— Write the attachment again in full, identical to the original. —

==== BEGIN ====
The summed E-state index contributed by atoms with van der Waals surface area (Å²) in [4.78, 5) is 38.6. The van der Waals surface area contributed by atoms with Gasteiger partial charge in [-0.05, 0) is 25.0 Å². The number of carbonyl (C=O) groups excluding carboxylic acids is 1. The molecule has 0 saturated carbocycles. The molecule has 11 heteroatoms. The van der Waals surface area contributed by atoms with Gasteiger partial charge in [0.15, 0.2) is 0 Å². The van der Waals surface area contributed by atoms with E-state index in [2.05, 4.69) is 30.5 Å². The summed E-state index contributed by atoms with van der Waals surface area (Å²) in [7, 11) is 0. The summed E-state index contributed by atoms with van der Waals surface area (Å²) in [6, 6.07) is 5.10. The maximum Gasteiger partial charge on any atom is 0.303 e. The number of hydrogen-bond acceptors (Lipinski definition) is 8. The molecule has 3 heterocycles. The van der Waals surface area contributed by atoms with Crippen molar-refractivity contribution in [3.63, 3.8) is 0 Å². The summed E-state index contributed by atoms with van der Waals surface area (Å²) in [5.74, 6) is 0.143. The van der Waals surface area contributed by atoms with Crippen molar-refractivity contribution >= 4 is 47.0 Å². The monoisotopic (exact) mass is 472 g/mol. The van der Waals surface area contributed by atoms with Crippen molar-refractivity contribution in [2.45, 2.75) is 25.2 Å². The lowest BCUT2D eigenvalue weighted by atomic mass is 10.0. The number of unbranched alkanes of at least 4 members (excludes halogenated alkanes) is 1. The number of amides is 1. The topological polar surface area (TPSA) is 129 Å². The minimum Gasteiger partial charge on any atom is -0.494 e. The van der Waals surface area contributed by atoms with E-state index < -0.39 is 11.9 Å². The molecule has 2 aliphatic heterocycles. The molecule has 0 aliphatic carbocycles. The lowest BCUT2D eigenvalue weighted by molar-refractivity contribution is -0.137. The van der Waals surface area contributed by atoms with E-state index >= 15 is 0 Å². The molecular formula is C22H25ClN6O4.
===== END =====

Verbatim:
The summed E-state index contributed by atoms with van der Waals surface area (Å²) in [4.78, 5) is 38.6. The van der Waals surface area contributed by atoms with Gasteiger partial charge in [-0.05, 0) is 25.0 Å². The number of carbonyl (C=O) groups excluding carboxylic acids is 1. The molecule has 0 saturated carbocycles. The molecule has 11 heteroatoms. The van der Waals surface area contributed by atoms with Gasteiger partial charge in [0.15, 0.2) is 0 Å². The van der Waals surface area contributed by atoms with E-state index in [2.05, 4.69) is 30.5 Å². The summed E-state index contributed by atoms with van der Waals surface area (Å²) in [7, 11) is 0. The summed E-state index contributed by atoms with van der Waals surface area (Å²) in [6, 6.07) is 5.10. The maximum Gasteiger partial charge on any atom is 0.303 e. The number of hydrogen-bond acceptors (Lipinski definition) is 8. The molecule has 3 heterocycles. The van der Waals surface area contributed by atoms with Crippen molar-refractivity contribution in [3.63, 3.8) is 0 Å². The summed E-state index contributed by atoms with van der Waals surface area (Å²) in [5.74, 6) is 0.143. The van der Waals surface area contributed by atoms with Crippen molar-refractivity contribution >= 4 is 47.0 Å². The monoisotopic (exact) mass is 472 g/mol. The van der Waals surface area contributed by atoms with Crippen molar-refractivity contribution in [2.45, 2.75) is 25.2 Å². The lowest BCUT2D eigenvalue weighted by atomic mass is 10.0. The number of unbranched alkanes of at least 4 members (excludes halogenated alkanes) is 1. The number of amides is 1. The topological polar surface area (TPSA) is 129 Å². The minimum Gasteiger partial charge on any atom is -0.494 e. The van der Waals surface area contributed by atoms with E-state index < -0.39 is 11.9 Å². The molecule has 2 aliphatic heterocycles. The molecule has 0 aliphatic carbocycles. The lowest BCUT2D eigenvalue weighted by molar-refractivity contribution is -0.137. The van der Waals surface area contributed by atoms with E-state index >= 15 is 0 Å². The molecular formula is C22H25ClN6O4.